Matt Marinkovich’s weekly At Sea Diary entry is a popular feature of the National Fisherman Web site, and now you can post your own reflections on Matt’s experiences fishing in the Pacific Northwest and North Pacific.
Sunday, April 15, 2012 — After a season of quick turn-arounds, we were in super-dink-around mode on our April 15 delivery. Although we arrived in Seward on Sunday, we didn't get our fish off-loaded until the next morning, and didn't take ice until the morning of the 17th, after all our gear was baited.
Our final business at the RBS dock was to off-load our extra bait, as we had arranged to sell it to another boat. This was really good news to me, because it meant we would be only setting the gear we had baited, which was plenty of gear to catch our remaining quota. We left for fishing around 11 a.m., Tuesday, April 17.
We arrived at our halibut spot that evening, and set our single halibut clean-up string. We waited until first light on Wednesday, April 18, and hauled it aboard. Viola! We were done with our halibut quota!
Next we ran a bit to the blackcod spot, slapped out all of our gear in three strings, and waited to haul. We napped, but we weren't sleepy. I fed the crew, but we were just eating to keep occupied. We finally started hauling at 11 p.m., and after the uneventful hauling of three strings with good weather and moderate fishing, were done by noon the next day.
We bucked an easterly headwind the entire way across the Gulf of Alaska, but fortunately it was a very light wind for the first day and a half; it picked up a bit toward the end, but we never made less than 6 knots; so although it was a bit of a shitty ride, nobody was complaining.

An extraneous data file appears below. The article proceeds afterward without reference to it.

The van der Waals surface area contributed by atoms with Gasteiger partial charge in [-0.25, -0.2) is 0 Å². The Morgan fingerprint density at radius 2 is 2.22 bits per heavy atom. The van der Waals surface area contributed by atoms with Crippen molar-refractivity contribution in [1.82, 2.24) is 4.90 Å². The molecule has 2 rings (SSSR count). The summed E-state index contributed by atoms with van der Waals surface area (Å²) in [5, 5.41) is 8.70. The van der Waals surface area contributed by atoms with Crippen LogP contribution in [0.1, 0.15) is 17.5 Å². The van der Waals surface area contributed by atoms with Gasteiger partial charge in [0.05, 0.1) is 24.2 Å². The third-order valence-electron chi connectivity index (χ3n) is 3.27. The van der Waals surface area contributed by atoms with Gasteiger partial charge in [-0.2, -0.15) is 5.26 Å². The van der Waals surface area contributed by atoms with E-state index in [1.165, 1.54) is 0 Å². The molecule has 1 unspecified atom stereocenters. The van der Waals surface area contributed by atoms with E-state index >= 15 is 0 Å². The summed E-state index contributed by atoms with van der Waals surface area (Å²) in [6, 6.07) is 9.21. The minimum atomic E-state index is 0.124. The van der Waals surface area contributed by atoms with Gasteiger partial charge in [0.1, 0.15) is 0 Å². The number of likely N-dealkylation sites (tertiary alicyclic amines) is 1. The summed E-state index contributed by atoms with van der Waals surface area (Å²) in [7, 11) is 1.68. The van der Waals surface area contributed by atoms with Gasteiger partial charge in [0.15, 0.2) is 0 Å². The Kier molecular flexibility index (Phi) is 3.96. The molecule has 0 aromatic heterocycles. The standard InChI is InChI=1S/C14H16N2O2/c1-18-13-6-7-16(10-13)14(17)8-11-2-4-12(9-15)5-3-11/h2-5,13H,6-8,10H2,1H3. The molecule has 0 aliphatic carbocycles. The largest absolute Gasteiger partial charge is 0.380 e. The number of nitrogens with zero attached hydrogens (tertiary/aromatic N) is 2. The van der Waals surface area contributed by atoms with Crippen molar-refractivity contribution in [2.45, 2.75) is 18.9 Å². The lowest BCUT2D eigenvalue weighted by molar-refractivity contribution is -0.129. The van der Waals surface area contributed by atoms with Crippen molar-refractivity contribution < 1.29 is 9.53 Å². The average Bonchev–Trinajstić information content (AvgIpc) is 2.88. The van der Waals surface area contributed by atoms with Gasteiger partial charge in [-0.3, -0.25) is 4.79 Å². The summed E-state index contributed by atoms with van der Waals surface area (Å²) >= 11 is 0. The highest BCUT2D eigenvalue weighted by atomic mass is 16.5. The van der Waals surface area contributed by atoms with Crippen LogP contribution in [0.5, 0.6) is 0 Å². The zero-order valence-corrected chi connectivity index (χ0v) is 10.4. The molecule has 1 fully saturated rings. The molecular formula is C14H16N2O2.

We made it across quickly enough to make an afternoon delivery in Petersburg on April 22, which took 3 hours total. We stopped for fuel in Ketchikan, which took FIVE hours because we had to wait for them to open in the morning, but that's OK because there was a spectacular northern lights display that night in Grenville Channel.
We bucked through Seymour Narrows, slowing down to 1.5 knots at full running speed against the strong current. But once we were through the narrows, it was fair tide and, after a few hours of 15 knots of wind on our bow, smooth sailing the rest of the way home. We made it back to Port Townsend around 8 a.m. Thursday, April 26. After we off-loaded the gear and cleaned up the boat, we were done!
TO BE CONTINUED…
National Fisherman Live: 10/21/14
In this episode:
North Pacific Council adjusts observer program
Fishermen: bluefin fishing best in 10 years
Catch limit raised for Bristol Bay red king crab
Canadian fishermen fight over lobster size rules
River conference addresses Dead Zone cleanup
National Fisherman Live: 10/7/14
In this episode, National Fisherman Publisher Jerry Fraser talks about the 1929 dragger Vandal.
NOAA and its fellow Natural Resource Damage Assessment trustees in the Deepwater Horizon oil spill have announced the signing of a formal Record of Decision to implement a gulf restoration plan. The 44 projects, totaling an estimated $627 million, will restore barrier islands, shorelines, dunes, underwater grasses and oyster beds.
The Golden Gate Salmon Association will host its 4th Annual Marin County Dinner at Marin Catholic High School, 675 Sir Francis Drake Blvd., Kentfield on Friday, Oct 10, with doors opening at 5:30 p.m.